Jeff Humphrey

Removing Obstacles to Staying at TRAC

Jeff Humphrey, Media Manager, 509.625.6308

Wednesday, November 30, 2022 at 2:29 p.m.

The Trent Resource and Assistance Center (TRAC) is now a hot bed of activity.

Daily deliveries, coordinated by Spokane County Emergency Management, are investments in making the Center more accommodating for the people staying at the facility.

For example, in the navigation center parking lot, new trailers are creating office space for counselors.

“We’re going at breakneck speed here. And it’s a lot of change in a short period of time. Our part of that is bringing in what we can, as fast as we can,” said David Brousard from Spokane County Emergency Management.

“The portable offices at TRAC will also provide a foundation for recovery for those in need. Having access to an indoor environment that is safe, private, and warm is a critical component to connecting these people to the services that they need,” explained Spokane County Commissioner Mary Kuney.

People pondering making a move to TRAC are worried about not being able to bring along their belongings.

That’s why the City and County worked together to add shipping containers for extra personal storage. Moving storage outside frees up more space inside for people.

“Their possessions are important. And, to be able to provide a secure facility for them allows both the Salvation Army, and the residents here, to know that their belongings are both safe and secure,” pledged Mark Conrad, also from Spokane County Emergency Management.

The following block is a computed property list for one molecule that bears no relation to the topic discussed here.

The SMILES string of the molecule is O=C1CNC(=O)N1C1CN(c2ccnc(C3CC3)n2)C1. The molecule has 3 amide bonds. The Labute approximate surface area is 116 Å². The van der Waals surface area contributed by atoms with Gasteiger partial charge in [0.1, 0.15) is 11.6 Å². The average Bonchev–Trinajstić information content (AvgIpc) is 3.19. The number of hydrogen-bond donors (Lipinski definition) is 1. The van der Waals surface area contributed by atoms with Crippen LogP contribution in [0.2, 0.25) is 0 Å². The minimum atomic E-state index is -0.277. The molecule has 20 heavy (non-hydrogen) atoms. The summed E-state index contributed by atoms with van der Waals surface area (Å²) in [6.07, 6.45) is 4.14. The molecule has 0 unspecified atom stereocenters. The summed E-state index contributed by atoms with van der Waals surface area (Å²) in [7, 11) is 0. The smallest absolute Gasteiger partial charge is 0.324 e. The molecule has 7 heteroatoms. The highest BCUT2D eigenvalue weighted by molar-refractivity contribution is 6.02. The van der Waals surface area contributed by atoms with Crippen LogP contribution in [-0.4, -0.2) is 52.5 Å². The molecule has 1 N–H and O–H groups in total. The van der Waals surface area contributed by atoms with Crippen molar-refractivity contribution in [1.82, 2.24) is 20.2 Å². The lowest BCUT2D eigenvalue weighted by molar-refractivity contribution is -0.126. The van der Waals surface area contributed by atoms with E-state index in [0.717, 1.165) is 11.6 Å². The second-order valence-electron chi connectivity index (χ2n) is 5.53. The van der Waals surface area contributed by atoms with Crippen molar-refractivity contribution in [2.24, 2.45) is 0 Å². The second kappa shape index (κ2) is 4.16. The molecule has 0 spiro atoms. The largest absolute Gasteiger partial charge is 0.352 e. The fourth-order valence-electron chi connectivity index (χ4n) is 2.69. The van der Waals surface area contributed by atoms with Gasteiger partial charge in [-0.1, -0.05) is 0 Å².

Safety and security helps build trust between providers and their guests. The TRAC staff has even created a sanitary place for residents to relieve their pets.

“And also, listening and getting feedback from those using the navigation center,” Spokane Mayor Nadine Woodward said of efforts to make the TRAC more hospitable.

Listening to residents and acting on their feedback is one way of removing obstacles preventing people from taking advantage of the services offered at the navigation center.

“When this is done, people are going to see how much work we accomplished. When the weather starts hitting really hard, I think there’s going to be a lot of people out in the community who are thankful for this,” predicted Brousard.

City and County leaders say they’re thankful The Salvation Army has stepped up to manage the center. Here in Spokane, the nonprofit has a track record of helping people find their way out of homelessness.

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